The aluminum casing, which has a rich, sandblasted surface and raised keycaps, is stunning. Gateron brown switches, which are identical to Cherry brown switches, are installed. The flexibility to personalize the keyboard is crucial: you may replace not just the keycaps, but also the switches. If you like, you may mix and match any Cherry, Gateron, or compatible switches. It’s easy to tuck into your bag because the braided cord is detachable.
You can remap all of the keys on this keyboard using the open source QMK firmware, including moving particular keys around, adding functions, and altering the purpose of the knob.
5. Logitech MX Keys
Form factor: Full (104 keys) | Numeric keypad: Yes | Switches: Scissors | Ports: USB-C
- Dishwashed keycaps
- Incredible battery life
- Backlighting is activated automatically
- Detection of hand proximity
- Bluetooth and a wireless USB dongle are supported
- If you want a mechanical keyboard, this is the one to get
- Not macros, but programmable buttons to preset functions
- There are no inclination settings
People seeking for a wireless mechanical keyboard should skip this section altogether; this buying guide includes mechanical keyboards that are also wireless. Despite this, Logitech shocked us by using the tried-and-true “rubber dome and scissors” mechanism seen in most laptop keyboards. And they did an excellent job of it: the spherically dished keys are comfortable to use for lengthy periods of programming.
It is available with or without the included wrist rest, with the difference in price being only $19 at the time of writing. We went for the one with the extra wrist rest, which is composed of memory foam, a soft and sturdy substance that allows your hands to stay in a calm posture as you code for hours.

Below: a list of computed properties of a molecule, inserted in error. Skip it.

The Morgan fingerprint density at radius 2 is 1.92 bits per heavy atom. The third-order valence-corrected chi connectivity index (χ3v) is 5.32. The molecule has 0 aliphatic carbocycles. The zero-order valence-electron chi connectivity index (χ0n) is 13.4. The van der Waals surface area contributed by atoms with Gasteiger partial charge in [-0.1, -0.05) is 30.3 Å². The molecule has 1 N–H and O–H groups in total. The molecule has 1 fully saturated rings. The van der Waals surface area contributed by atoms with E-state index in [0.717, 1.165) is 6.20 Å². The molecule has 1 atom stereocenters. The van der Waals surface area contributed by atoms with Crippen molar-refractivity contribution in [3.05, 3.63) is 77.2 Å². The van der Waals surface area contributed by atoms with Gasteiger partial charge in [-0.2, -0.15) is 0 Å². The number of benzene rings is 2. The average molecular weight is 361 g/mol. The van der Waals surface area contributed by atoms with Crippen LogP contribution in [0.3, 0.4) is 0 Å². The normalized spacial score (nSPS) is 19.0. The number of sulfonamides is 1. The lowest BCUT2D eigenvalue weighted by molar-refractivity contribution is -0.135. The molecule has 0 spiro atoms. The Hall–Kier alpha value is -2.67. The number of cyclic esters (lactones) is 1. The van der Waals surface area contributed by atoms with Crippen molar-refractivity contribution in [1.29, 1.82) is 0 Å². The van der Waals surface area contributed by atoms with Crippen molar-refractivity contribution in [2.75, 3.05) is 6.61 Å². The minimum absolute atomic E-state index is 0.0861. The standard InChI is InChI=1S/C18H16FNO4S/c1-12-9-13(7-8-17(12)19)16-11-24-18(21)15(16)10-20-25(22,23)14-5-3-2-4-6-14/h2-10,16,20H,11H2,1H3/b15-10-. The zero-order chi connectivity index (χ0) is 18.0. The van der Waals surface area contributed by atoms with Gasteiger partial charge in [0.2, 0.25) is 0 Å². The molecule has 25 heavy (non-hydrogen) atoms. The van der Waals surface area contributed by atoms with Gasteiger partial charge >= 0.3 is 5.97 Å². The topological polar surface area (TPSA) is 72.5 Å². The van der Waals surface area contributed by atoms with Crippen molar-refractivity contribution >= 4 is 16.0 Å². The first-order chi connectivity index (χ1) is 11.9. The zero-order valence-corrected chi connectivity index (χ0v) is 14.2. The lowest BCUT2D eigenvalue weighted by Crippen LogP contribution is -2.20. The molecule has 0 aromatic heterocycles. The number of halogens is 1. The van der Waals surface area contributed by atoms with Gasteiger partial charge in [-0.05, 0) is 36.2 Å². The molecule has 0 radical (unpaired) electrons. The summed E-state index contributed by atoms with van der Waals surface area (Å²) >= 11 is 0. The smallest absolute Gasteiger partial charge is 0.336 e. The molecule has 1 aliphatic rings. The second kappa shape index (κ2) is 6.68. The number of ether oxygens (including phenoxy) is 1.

Every key push is accompanied by gratifying feedback from the scissors mechanism. When tapped, the keys have a small travel distance and need little force. It’s silent, like other scissor keyboards on computers, so your coworkers won’t be disturbed by your typing. It’s compatible with Windows, Mac OS, Linux, Android, and iPhone, and it can connect to up to three devices over Bluetooth. You can easily switch between linked devices 1/2/3 using three dedicated keys.
It stands out from the crowd thanks to a variety of unique features such as hand proximity sensing and automated backlighting. Its programmable buttons, however, may only be assigned to preset functions, not macros. However, as programmers, you are aware that third-party software exists. If you want less latency than Bluetooth, a 2.4 GHz USB receiver is supplied that you may attach onto your computer.
It has a long battery life; Logitech claims it can last for over a week without recharging with the backlight on and up to five months without it. Indeed, impressive!
6. Apple Magic Keyboard with Keypad
Form factor: Full (104 keys) | Numeric keypad: Yes | Switches: Scissors | Ports: USB-C
- It may be used both wired and wirelessly